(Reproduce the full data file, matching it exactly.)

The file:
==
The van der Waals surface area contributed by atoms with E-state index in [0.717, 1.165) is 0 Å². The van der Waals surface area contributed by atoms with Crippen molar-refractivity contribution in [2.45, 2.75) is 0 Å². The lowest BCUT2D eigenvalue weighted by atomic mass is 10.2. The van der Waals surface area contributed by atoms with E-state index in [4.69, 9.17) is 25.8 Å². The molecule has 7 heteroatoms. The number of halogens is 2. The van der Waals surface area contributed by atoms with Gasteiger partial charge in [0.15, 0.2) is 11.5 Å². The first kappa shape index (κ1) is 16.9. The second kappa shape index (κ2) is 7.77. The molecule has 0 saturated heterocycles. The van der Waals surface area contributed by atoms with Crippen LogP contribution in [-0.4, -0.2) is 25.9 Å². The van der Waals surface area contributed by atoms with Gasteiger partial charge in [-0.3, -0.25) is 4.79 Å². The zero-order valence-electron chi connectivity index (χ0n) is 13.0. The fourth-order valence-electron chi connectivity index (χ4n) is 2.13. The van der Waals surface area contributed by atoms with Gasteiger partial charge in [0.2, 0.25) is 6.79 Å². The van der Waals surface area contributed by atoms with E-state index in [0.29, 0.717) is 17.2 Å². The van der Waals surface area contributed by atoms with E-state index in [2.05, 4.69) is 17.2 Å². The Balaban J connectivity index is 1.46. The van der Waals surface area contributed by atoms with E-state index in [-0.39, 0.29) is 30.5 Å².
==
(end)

The van der Waals surface area contributed by atoms with E-state index in [0.717, 1.165) is 0 Å². The van der Waals surface area contributed by atoms with Crippen molar-refractivity contribution in [2.45, 2.75) is 0 Å². The lowest BCUT2D eigenvalue weighted by atomic mass is 10.2. The van der Waals surface area contributed by atoms with E-state index in [4.69, 9.17) is 25.8 Å². The molecule has 7 heteroatoms. The number of halogens is 2. The van der Waals surface area contributed by atoms with Gasteiger partial charge in [0.15, 0.2) is 11.5 Å². The first kappa shape index (κ1) is 16.9. The second kappa shape index (κ2) is 7.77. The molecule has 0 saturated heterocycles. The van der Waals surface area contributed by atoms with Crippen LogP contribution in [-0.4, -0.2) is 25.9 Å². The van der Waals surface area contributed by atoms with Gasteiger partial charge in [-0.3, -0.25) is 4.79 Å². The zero-order valence-electron chi connectivity index (χ0n) is 13.0. The fourth-order valence-electron chi connectivity index (χ4n) is 2.13. The van der Waals surface area contributed by atoms with Gasteiger partial charge in [0.2, 0.25) is 6.79 Å². The van der Waals surface area contributed by atoms with E-state index in [0.29, 0.717) is 17.2 Å². The van der Waals surface area contributed by atoms with E-state index in [2.05, 4.69) is 17.2 Å². The Balaban J connectivity index is 1.46. The van der Waals surface area contributed by atoms with E-state index in [-0.39, 0.29) is 30.5 Å².